While China and Japan back new space programmes, E&T finds worry replacing excitement for the industry in the Western world.
In recent months, the US space industry has been coasting, fully expecting a shuddering halt in the absence of a confirmed budget for NASA. With the 'space wires' dominated by talk of project cancellations and job losses measured in thousands, uncertainty - rather than challenge or leadership - has been the watchword of the space community. The mood at the 61st International Astronautical Congress (IAC), held in Prague at the end of September, reflected the frustration of budding space explorers, private and government alike.
Speaking at a plenary session on the impact on industry of government space policy, Boeing's vice-president for Exploration Launch Systems, James Chilton, confirmed that uncertainty is affecting the way the company does business. In an industry that is 'shedding 20,000 jobs,' he added, young professionals are right to ask 'what will I be working on?'.
Although it came a day too late for the plenary, the announcement on 29 September that the US Congress had approved a NASA authorisation bill granting the Agency $19bn for 2011 will help to allay fears that President Obama is intent on cramping NASA's style. Although the bill supports plans to send astronauts to an asteroid by 2025 and Mars in the 2030s, it cancels NASA's existing Constellation programme for lunar exploration. Nevertheless, according to NASA deputy administrator Lori Garver, 'lunar science and lunar exploration is alive and well in NASA' and 'the Moon is part of any long-term sustainable presence in space'.
Certainly, China would appear to agree with this stance, having launched its second lunar spacecraft, Chang'e-2, on 1 October. The nation has no confirmed manned lunar programme, but is following a recognised stepping-stone approach with its plans to begin building a space station in low Earth orbit next year, while even former NASA boss Mike Griffin has said that the next person to set foot on the Moon is as likely to be Chinese as American.
Given the rise of the People's Republic in the spacefaring stakes, senior Chinese delegates were conspicuous by their absence at this year's IAC, but the 2013 congress - recently confirmed for Beijing - will offer a timely opportunity for China to impress the world with its prowess in space. Moreover, it is possible that Obama's intention to reform the US export policy regime will by then allow China's Long March to return to the commercial launch market.
Japan, too, has seen recent advances in government support for space development, with its new space law of August 2008 and the release of a 'Basic Plan for Space Policy' in June 2009. According to Shoichiro Asada, general manager for space systems at Mitsubishi Heavy Industries, there is now 'more emphasis on the promotion of space as an industry'. This includes developing and providing more competitive space products, he said, and enhancing their image as 'trustworthy and assured, much like Japan's Bullet Train'.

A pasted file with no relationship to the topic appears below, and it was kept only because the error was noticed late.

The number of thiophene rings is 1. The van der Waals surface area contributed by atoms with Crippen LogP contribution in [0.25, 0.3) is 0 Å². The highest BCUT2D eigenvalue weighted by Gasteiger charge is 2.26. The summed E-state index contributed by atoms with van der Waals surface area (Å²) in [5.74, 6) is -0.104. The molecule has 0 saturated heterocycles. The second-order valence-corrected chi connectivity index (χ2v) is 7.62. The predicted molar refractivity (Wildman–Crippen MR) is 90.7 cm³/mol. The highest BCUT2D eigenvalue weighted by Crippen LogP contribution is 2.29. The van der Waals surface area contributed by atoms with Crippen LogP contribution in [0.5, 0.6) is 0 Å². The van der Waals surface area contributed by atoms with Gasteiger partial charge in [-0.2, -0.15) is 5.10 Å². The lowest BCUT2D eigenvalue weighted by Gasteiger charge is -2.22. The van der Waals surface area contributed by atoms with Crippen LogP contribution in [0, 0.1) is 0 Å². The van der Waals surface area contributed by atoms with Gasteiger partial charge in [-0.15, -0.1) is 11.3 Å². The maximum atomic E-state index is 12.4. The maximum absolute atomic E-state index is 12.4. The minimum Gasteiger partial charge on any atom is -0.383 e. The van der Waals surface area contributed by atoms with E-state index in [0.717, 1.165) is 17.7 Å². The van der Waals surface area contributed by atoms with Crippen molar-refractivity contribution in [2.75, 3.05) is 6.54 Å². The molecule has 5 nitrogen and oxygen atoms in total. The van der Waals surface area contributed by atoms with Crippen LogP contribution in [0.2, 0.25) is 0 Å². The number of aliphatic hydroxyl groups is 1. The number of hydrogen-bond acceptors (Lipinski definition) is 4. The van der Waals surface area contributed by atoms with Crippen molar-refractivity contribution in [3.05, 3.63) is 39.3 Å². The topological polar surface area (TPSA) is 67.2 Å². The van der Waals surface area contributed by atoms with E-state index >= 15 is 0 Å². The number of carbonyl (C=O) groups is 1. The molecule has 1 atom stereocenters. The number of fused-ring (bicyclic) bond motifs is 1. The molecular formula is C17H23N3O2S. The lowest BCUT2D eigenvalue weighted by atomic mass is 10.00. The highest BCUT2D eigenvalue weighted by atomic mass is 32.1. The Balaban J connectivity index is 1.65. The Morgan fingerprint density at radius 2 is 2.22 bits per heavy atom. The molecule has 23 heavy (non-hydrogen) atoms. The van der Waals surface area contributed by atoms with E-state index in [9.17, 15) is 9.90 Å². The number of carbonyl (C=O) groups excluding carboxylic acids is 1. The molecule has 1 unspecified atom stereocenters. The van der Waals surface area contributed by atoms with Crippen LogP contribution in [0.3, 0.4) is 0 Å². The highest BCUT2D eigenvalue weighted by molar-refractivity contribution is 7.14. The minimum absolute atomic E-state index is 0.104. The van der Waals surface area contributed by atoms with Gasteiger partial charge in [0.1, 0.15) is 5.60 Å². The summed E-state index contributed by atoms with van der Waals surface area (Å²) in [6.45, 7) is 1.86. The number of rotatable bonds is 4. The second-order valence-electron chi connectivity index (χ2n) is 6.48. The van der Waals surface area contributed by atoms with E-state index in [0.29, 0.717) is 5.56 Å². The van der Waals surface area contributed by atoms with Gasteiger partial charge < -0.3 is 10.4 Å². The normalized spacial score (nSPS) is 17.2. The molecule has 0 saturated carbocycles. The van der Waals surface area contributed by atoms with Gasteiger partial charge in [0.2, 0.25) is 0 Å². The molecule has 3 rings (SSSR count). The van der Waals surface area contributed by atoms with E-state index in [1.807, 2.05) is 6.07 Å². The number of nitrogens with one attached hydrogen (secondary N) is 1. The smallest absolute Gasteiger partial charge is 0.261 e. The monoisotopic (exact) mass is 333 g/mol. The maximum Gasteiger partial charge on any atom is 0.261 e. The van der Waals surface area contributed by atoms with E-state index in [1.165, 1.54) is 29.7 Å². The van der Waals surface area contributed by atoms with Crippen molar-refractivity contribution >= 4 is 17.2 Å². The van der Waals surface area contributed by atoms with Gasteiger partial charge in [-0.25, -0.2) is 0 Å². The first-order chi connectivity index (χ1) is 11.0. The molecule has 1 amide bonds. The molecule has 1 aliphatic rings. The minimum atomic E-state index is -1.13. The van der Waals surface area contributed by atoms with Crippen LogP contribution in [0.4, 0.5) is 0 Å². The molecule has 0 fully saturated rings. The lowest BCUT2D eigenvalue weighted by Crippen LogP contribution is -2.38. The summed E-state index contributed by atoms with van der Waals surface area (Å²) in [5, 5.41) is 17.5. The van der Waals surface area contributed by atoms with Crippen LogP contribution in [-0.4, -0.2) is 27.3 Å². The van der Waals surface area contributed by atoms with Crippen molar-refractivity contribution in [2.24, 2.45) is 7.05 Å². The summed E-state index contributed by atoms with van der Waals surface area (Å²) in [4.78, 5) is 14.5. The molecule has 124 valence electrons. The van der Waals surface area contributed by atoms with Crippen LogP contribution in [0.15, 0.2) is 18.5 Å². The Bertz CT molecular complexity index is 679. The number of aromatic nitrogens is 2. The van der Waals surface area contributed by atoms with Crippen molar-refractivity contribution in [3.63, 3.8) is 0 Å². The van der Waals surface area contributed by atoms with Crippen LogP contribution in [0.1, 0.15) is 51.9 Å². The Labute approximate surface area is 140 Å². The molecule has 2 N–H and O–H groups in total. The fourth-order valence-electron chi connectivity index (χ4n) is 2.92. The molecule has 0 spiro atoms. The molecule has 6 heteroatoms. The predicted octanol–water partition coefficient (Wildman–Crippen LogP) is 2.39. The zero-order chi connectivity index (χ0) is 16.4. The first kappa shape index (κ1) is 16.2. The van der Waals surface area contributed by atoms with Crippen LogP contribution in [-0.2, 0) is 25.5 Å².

If the policy works, it would give a significant boost to Japan's rocket industry, which has been seen for many years as expensive and uncompetitive in the world market. A recent encouraging sign was the government's decision to extend the launch window for Japan's Tanegashima launch base 'from 190 days to the whole year', confirmed Hiroshi Yamakawa, secretary-general of the Strategic HQ for Space Policy. Launches had previously been constrained to three periods, of about six months in total, as a result of pressure from the powerful Japanese fishing unions.
According to Yamakawa, the Strategic HQ for Space Policy was established in 2008 (as a government body) 'to foster strategic industries for the 21st century' and help coordinate a £3bn budget for space (£2bn of which is for JAXA, the Japanese space agency).
The views of Professor Sir Martin Sweeting, CEO of Surrey Satellite Technology Ltd, were characteristically pragmatic: 'Poor government policies can impede commercial business,' he said, but 'government collaboration in a coordinated manner can bring major benefits'. As an example of the latter, Sweeting cited the Disaster Management Constellation (DMC), a series of small imaging satellites built by SSTL for a number of international government entities.
Sweeting welcomed the growing role of the European Commission 'as a driver for a more commercial approach' to space systems such as the Galileo satellite navigation system, and the formation (in March) of the UK Space Agency, which he said 'came about because of a realisation that space is important' to business and our everyday lives. The UKSA 'will clearly have a role in encouraging space developments', he added, 'and in stimulating young people to enter high-tech industries'.
On balance, the general consensus among established 'European' space players, regarding the impact of government policy, was restrained. ESA director-general Jean-Jacques Dordain saw 'no significant change for ESA except possibly [for an enhancement of its role] in security', under the Global Monitoring for Environment and Security (GMES) programme. Jean-Yves Le Gall, chairman and & CEO of Arianespace, closed the plenary with the conclusion that, to ensure the long-term stability and competitiveness of the sector, 'an evolution of space policies and industrial organisations is better than a revolution'.
While it may be safe, sensible and politically-correct to encourage evolution over revolution, a significant minority represented by the young, the entrepreneurial and the otherwise independently-minded are disappointed by the slow pace of space development. It will be interesting to see if the Communist approach to space exploration will rekindle the element of excitement that galvanised the Western world in the 1960s.